• Any motor vehicles, bikes, trucks, jet skis and boats.
  • Any shares owned by your partner and you.
  • Both incomes.
  • Any money held in banks.
  • Any other property held by you and your partner.
  • Any overseas property or bank accounts.

5. I Have Heard Some Things. Are They True?

There are many misconceptions. The following are an example:

  • If I leave, I’ll lose my rights.
  • I owned it before marriage, so it’s mine.
  • It is in my name, so it is mine.
  • I can keep inheritances and gifts.
  • I worked hard for this business and it’s mine.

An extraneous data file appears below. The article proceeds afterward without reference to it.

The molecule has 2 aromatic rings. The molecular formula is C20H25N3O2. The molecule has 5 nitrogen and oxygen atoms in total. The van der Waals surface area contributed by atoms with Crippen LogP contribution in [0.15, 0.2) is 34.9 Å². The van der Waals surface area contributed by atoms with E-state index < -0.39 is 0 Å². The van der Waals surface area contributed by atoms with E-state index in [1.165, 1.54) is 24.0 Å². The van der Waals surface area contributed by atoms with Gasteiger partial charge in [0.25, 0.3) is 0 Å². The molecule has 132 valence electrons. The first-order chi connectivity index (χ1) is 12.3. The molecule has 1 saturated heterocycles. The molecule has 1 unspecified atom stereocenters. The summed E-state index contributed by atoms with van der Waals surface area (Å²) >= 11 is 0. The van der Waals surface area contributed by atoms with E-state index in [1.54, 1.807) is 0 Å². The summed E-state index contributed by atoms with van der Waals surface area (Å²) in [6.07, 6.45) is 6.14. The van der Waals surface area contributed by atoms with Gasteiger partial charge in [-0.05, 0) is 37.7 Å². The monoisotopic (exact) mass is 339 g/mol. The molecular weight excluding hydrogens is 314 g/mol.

• Women always get the best deal.

5. Do I Have To Go To Court?

No. Although you do not need a property order to divide your marital property but in many cases it is incredibly worthwhile to formalise your agreement and have it sealed by the relevant Court. In fact, it is the practice of Antwan Lawyers to ensure you get exactly what you deserve and you have the law on your side with all the official paperwork in place.

If you would like an agreement to be formalised, we can apply for consent orders in the Family Court of Australia, Federal Circuit Court of Australia, District Court of NSW or Local Court, whichever is applicable to your situation. We can also draft and finalise binding financial agreements. Parties should have had independent legal advice before entering into terms of settlement to ensure that they understand what they are agreeing to.

6. What If We Can’t Settle?